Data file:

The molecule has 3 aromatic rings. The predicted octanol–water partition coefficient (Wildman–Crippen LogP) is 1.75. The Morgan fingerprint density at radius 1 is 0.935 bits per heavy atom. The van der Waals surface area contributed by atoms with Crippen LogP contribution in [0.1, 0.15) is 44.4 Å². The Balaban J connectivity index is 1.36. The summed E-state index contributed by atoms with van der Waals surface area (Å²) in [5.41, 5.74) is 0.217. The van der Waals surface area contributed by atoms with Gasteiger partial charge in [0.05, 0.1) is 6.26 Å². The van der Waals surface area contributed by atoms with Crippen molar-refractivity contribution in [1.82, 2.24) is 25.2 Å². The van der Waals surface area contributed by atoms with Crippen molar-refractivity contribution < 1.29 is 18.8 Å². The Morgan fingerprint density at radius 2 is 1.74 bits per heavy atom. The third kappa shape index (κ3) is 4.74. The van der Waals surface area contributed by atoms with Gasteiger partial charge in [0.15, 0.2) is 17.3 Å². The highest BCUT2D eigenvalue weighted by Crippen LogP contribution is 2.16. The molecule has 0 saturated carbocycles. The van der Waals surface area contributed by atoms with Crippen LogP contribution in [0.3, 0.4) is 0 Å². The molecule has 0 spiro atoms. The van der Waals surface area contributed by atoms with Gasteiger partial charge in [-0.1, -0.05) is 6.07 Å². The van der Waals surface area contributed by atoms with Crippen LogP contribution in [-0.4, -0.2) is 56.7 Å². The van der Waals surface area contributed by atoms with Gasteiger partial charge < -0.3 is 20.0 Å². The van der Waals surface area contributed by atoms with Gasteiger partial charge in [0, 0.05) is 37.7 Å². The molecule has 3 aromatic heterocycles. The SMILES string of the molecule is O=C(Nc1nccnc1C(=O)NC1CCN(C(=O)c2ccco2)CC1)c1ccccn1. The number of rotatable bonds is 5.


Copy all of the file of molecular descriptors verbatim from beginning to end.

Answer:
The molecule has 3 aromatic rings. The predicted octanol–water partition coefficient (Wildman–Crippen LogP) is 1.75. The Morgan fingerprint density at radius 1 is 0.935 bits per heavy atom. The van der Waals surface area contributed by atoms with Crippen LogP contribution in [0.1, 0.15) is 44.4 Å². The Balaban J connectivity index is 1.36. The summed E-state index contributed by atoms with van der Waals surface area (Å²) in [5.41, 5.74) is 0.217. The van der Waals surface area contributed by atoms with Gasteiger partial charge in [0.05, 0.1) is 6.26 Å². The van der Waals surface area contributed by atoms with Crippen molar-refractivity contribution in [1.82, 2.24) is 25.2 Å². The van der Waals surface area contributed by atoms with Crippen molar-refractivity contribution < 1.29 is 18.8 Å². The Morgan fingerprint density at radius 2 is 1.74 bits per heavy atom. The third kappa shape index (κ3) is 4.74. The van der Waals surface area contributed by atoms with Gasteiger partial charge in [0.15, 0.2) is 17.3 Å². The highest BCUT2D eigenvalue weighted by Crippen LogP contribution is 2.16. The molecule has 0 saturated carbocycles. The van der Waals surface area contributed by atoms with Crippen LogP contribution in [0.3, 0.4) is 0 Å². The molecule has 0 spiro atoms. The van der Waals surface area contributed by atoms with Gasteiger partial charge in [-0.1, -0.05) is 6.07 Å². The van der Waals surface area contributed by atoms with Crippen LogP contribution in [-0.4, -0.2) is 56.7 Å². The van der Waals surface area contributed by atoms with Gasteiger partial charge < -0.3 is 20.0 Å². The van der Waals surface area contributed by atoms with Gasteiger partial charge in [0, 0.05) is 37.7 Å². The molecule has 3 aromatic heterocycles. The SMILES string of the molecule is O=C(Nc1nccnc1C(=O)NC1CCN(C(=O)c2ccco2)CC1)c1ccccn1. The number of rotatable bonds is 5.